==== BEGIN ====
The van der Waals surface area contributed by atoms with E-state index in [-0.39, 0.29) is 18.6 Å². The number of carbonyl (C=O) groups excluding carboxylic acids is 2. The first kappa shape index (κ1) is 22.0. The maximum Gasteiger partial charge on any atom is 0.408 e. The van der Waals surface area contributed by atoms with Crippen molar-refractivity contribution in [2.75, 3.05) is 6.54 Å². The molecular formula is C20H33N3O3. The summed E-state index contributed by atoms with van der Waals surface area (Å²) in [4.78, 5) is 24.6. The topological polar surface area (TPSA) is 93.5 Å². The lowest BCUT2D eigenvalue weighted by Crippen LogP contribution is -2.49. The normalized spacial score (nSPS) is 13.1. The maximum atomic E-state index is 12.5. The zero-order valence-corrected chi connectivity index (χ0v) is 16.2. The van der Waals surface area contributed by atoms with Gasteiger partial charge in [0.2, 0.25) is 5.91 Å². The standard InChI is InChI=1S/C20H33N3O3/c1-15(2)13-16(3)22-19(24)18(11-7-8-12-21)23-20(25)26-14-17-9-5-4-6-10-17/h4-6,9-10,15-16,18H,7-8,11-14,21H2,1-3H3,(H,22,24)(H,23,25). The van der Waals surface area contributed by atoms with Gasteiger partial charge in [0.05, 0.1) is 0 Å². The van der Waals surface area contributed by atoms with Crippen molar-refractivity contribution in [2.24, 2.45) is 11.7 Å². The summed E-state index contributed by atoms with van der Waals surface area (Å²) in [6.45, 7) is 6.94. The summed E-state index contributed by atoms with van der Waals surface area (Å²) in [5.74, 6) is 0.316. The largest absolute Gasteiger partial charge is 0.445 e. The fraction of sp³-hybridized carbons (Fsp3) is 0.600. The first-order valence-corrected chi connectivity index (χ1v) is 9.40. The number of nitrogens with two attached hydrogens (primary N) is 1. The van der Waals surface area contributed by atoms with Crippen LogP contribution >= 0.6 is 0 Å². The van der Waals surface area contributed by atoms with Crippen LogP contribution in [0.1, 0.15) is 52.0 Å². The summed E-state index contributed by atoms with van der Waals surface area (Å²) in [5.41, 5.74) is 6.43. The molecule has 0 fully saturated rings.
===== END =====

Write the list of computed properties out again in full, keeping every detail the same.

The van der Waals surface area contributed by atoms with E-state index in [-0.39, 0.29) is 18.6 Å². The number of carbonyl (C=O) groups excluding carboxylic acids is 2. The first kappa shape index (κ1) is 22.0. The maximum Gasteiger partial charge on any atom is 0.408 e. The van der Waals surface area contributed by atoms with Crippen molar-refractivity contribution in [2.75, 3.05) is 6.54 Å². The molecular formula is C20H33N3O3. The summed E-state index contributed by atoms with van der Waals surface area (Å²) in [4.78, 5) is 24.6. The topological polar surface area (TPSA) is 93.5 Å². The lowest BCUT2D eigenvalue weighted by Crippen LogP contribution is -2.49. The normalized spacial score (nSPS) is 13.1. The maximum atomic E-state index is 12.5. The zero-order valence-corrected chi connectivity index (χ0v) is 16.2. The van der Waals surface area contributed by atoms with Gasteiger partial charge in [0.2, 0.25) is 5.91 Å². The standard InChI is InChI=1S/C20H33N3O3/c1-15(2)13-16(3)22-19(24)18(11-7-8-12-21)23-20(25)26-14-17-9-5-4-6-10-17/h4-6,9-10,15-16,18H,7-8,11-14,21H2,1-3H3,(H,22,24)(H,23,25). The van der Waals surface area contributed by atoms with Gasteiger partial charge in [0.05, 0.1) is 0 Å². The van der Waals surface area contributed by atoms with Crippen molar-refractivity contribution in [2.24, 2.45) is 11.7 Å². The summed E-state index contributed by atoms with van der Waals surface area (Å²) in [6.45, 7) is 6.94. The summed E-state index contributed by atoms with van der Waals surface area (Å²) in [5.74, 6) is 0.316. The largest absolute Gasteiger partial charge is 0.445 e. The fraction of sp³-hybridized carbons (Fsp3) is 0.600. The first-order valence-corrected chi connectivity index (χ1v) is 9.40. The number of nitrogens with two attached hydrogens (primary N) is 1. The van der Waals surface area contributed by atoms with Crippen LogP contribution >= 0.6 is 0 Å². The van der Waals surface area contributed by atoms with Crippen LogP contribution in [0.1, 0.15) is 52.0 Å². The summed E-state index contributed by atoms with van der Waals surface area (Å²) in [5.41, 5.74) is 6.43. The molecule has 0 fully saturated rings.